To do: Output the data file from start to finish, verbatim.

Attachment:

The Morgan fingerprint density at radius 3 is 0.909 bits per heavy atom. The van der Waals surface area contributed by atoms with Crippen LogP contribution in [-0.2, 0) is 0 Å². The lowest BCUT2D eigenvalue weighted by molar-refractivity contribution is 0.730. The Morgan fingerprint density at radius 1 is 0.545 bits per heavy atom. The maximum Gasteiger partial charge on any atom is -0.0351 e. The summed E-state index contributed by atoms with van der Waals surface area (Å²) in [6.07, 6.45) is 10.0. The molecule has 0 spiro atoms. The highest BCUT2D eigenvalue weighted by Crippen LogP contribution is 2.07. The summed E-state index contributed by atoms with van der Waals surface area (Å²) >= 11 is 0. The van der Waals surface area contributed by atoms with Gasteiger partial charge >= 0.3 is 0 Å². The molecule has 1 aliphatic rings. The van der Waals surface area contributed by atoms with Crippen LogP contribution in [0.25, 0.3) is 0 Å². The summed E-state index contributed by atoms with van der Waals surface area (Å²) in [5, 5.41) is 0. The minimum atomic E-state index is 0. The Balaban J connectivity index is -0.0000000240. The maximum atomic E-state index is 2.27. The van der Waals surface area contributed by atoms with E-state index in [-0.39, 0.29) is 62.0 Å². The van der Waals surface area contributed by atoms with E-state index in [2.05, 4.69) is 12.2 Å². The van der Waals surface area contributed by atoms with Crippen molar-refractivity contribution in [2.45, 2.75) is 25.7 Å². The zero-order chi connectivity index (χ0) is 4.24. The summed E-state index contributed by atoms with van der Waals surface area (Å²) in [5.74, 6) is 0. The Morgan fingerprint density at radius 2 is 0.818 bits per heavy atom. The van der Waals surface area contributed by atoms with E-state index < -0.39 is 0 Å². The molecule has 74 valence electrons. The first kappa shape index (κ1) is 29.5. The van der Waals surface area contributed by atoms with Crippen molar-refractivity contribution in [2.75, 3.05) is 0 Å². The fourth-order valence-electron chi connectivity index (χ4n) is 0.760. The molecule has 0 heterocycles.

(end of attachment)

The Morgan fingerprint density at radius 3 is 0.909 bits per heavy atom. The van der Waals surface area contributed by atoms with Crippen LogP contribution in [-0.2, 0) is 0 Å². The lowest BCUT2D eigenvalue weighted by molar-refractivity contribution is 0.730. The Morgan fingerprint density at radius 1 is 0.545 bits per heavy atom. The maximum Gasteiger partial charge on any atom is -0.0351 e. The summed E-state index contributed by atoms with van der Waals surface area (Å²) in [6.07, 6.45) is 10.0. The molecule has 0 spiro atoms. The highest BCUT2D eigenvalue weighted by Crippen LogP contribution is 2.07. The summed E-state index contributed by atoms with van der Waals surface area (Å²) >= 11 is 0. The van der Waals surface area contributed by atoms with Gasteiger partial charge >= 0.3 is 0 Å². The molecule has 1 aliphatic rings. The van der Waals surface area contributed by atoms with Crippen LogP contribution in [0.25, 0.3) is 0 Å². The summed E-state index contributed by atoms with van der Waals surface area (Å²) in [5, 5.41) is 0. The minimum atomic E-state index is 0. The Balaban J connectivity index is -0.0000000240. The maximum atomic E-state index is 2.27. The van der Waals surface area contributed by atoms with E-state index in [-0.39, 0.29) is 62.0 Å². The van der Waals surface area contributed by atoms with E-state index in [2.05, 4.69) is 12.2 Å². The van der Waals surface area contributed by atoms with Crippen molar-refractivity contribution in [2.45, 2.75) is 25.7 Å². The zero-order chi connectivity index (χ0) is 4.24. The summed E-state index contributed by atoms with van der Waals surface area (Å²) in [5.74, 6) is 0. The Morgan fingerprint density at radius 2 is 0.818 bits per heavy atom. The van der Waals surface area contributed by atoms with E-state index < -0.39 is 0 Å². The molecule has 74 valence electrons. The first kappa shape index (κ1) is 29.5. The van der Waals surface area contributed by atoms with Crippen molar-refractivity contribution in [2.75, 3.05) is 0 Å². The fourth-order valence-electron chi connectivity index (χ4n) is 0.760. The molecule has 0 heterocycles.